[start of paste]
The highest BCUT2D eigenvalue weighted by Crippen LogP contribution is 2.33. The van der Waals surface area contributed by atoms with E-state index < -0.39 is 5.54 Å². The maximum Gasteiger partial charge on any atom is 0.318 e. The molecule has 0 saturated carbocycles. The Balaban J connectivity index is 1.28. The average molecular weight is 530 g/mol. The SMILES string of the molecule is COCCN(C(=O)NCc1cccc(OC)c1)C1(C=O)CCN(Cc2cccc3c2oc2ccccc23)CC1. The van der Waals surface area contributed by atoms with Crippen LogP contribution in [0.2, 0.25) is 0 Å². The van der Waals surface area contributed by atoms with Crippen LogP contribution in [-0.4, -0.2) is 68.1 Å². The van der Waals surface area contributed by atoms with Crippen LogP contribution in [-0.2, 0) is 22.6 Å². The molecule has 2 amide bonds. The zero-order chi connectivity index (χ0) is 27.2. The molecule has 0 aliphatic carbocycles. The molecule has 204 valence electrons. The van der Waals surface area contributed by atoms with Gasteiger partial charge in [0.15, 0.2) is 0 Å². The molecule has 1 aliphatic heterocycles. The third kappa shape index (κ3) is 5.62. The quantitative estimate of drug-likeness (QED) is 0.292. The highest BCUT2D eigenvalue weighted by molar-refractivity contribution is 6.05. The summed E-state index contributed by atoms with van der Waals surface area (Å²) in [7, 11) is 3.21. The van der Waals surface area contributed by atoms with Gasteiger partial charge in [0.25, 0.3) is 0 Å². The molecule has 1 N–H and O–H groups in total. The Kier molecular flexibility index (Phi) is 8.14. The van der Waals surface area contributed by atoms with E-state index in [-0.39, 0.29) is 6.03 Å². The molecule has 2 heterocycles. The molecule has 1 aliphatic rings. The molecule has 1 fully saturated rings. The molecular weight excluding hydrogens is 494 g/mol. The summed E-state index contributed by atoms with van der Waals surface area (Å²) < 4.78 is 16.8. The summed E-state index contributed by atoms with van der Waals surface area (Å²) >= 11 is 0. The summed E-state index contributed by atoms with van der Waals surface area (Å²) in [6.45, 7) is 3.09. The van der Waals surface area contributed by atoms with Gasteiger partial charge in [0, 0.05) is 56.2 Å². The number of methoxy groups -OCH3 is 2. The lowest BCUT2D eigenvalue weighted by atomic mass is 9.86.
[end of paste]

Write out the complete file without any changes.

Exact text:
The highest BCUT2D eigenvalue weighted by Crippen LogP contribution is 2.33. The van der Waals surface area contributed by atoms with E-state index < -0.39 is 5.54 Å². The maximum Gasteiger partial charge on any atom is 0.318 e. The molecule has 0 saturated carbocycles. The Balaban J connectivity index is 1.28. The average molecular weight is 530 g/mol. The SMILES string of the molecule is COCCN(C(=O)NCc1cccc(OC)c1)C1(C=O)CCN(Cc2cccc3c2oc2ccccc23)CC1. The van der Waals surface area contributed by atoms with Crippen LogP contribution in [0.2, 0.25) is 0 Å². The van der Waals surface area contributed by atoms with Crippen LogP contribution in [-0.4, -0.2) is 68.1 Å². The van der Waals surface area contributed by atoms with Crippen LogP contribution in [-0.2, 0) is 22.6 Å². The molecule has 2 amide bonds. The zero-order chi connectivity index (χ0) is 27.2. The molecule has 0 aliphatic carbocycles. The molecule has 204 valence electrons. The van der Waals surface area contributed by atoms with Gasteiger partial charge in [0.15, 0.2) is 0 Å². The molecule has 1 aliphatic heterocycles. The third kappa shape index (κ3) is 5.62. The quantitative estimate of drug-likeness (QED) is 0.292. The highest BCUT2D eigenvalue weighted by molar-refractivity contribution is 6.05. The summed E-state index contributed by atoms with van der Waals surface area (Å²) in [7, 11) is 3.21. The van der Waals surface area contributed by atoms with Gasteiger partial charge in [0.25, 0.3) is 0 Å². The molecule has 1 N–H and O–H groups in total. The Kier molecular flexibility index (Phi) is 8.14. The van der Waals surface area contributed by atoms with E-state index in [-0.39, 0.29) is 6.03 Å². The molecule has 2 heterocycles. The molecule has 1 aliphatic rings. The molecule has 1 fully saturated rings. The molecular weight excluding hydrogens is 494 g/mol. The summed E-state index contributed by atoms with van der Waals surface area (Å²) < 4.78 is 16.8. The summed E-state index contributed by atoms with van der Waals surface area (Å²) >= 11 is 0. The summed E-state index contributed by atoms with van der Waals surface area (Å²) in [6.45, 7) is 3.09. The van der Waals surface area contributed by atoms with Gasteiger partial charge in [0, 0.05) is 56.2 Å². The number of methoxy groups -OCH3 is 2. The lowest BCUT2D eigenvalue weighted by atomic mass is 9.86.